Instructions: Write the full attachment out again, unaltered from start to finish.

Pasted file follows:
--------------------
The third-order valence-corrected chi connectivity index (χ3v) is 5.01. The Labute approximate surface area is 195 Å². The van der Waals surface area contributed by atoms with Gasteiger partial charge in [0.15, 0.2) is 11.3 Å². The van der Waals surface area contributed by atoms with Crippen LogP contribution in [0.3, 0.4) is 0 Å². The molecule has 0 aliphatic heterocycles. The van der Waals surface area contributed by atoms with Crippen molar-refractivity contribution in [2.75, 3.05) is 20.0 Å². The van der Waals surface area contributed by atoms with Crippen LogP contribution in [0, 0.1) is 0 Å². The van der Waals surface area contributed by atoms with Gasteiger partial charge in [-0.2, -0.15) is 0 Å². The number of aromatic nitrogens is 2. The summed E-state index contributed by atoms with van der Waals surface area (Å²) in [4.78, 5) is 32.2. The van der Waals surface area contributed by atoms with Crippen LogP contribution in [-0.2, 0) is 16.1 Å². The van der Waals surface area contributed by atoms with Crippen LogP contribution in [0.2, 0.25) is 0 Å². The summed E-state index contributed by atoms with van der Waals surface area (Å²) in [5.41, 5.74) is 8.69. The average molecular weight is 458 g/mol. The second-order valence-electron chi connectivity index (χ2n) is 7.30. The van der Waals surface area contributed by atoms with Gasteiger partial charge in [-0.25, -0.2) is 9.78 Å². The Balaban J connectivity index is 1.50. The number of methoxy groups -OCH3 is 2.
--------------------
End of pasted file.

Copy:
The third-order valence-corrected chi connectivity index (χ3v) is 5.01. The Labute approximate surface area is 195 Å². The van der Waals surface area contributed by atoms with Gasteiger partial charge in [0.15, 0.2) is 11.3 Å². The van der Waals surface area contributed by atoms with Crippen LogP contribution in [0.3, 0.4) is 0 Å². The molecule has 0 aliphatic heterocycles. The van der Waals surface area contributed by atoms with Crippen molar-refractivity contribution in [2.75, 3.05) is 20.0 Å². The van der Waals surface area contributed by atoms with Crippen LogP contribution in [0, 0.1) is 0 Å². The van der Waals surface area contributed by atoms with Gasteiger partial charge in [-0.2, -0.15) is 0 Å². The number of aromatic nitrogens is 2. The summed E-state index contributed by atoms with van der Waals surface area (Å²) in [4.78, 5) is 32.2. The van der Waals surface area contributed by atoms with Crippen LogP contribution in [-0.2, 0) is 16.1 Å². The van der Waals surface area contributed by atoms with Crippen LogP contribution in [0.2, 0.25) is 0 Å². The summed E-state index contributed by atoms with van der Waals surface area (Å²) in [5.41, 5.74) is 8.69. The average molecular weight is 458 g/mol. The second-order valence-electron chi connectivity index (χ2n) is 7.30. The van der Waals surface area contributed by atoms with Gasteiger partial charge in [-0.25, -0.2) is 9.78 Å². The Balaban J connectivity index is 1.50. The number of methoxy groups -OCH3 is 2.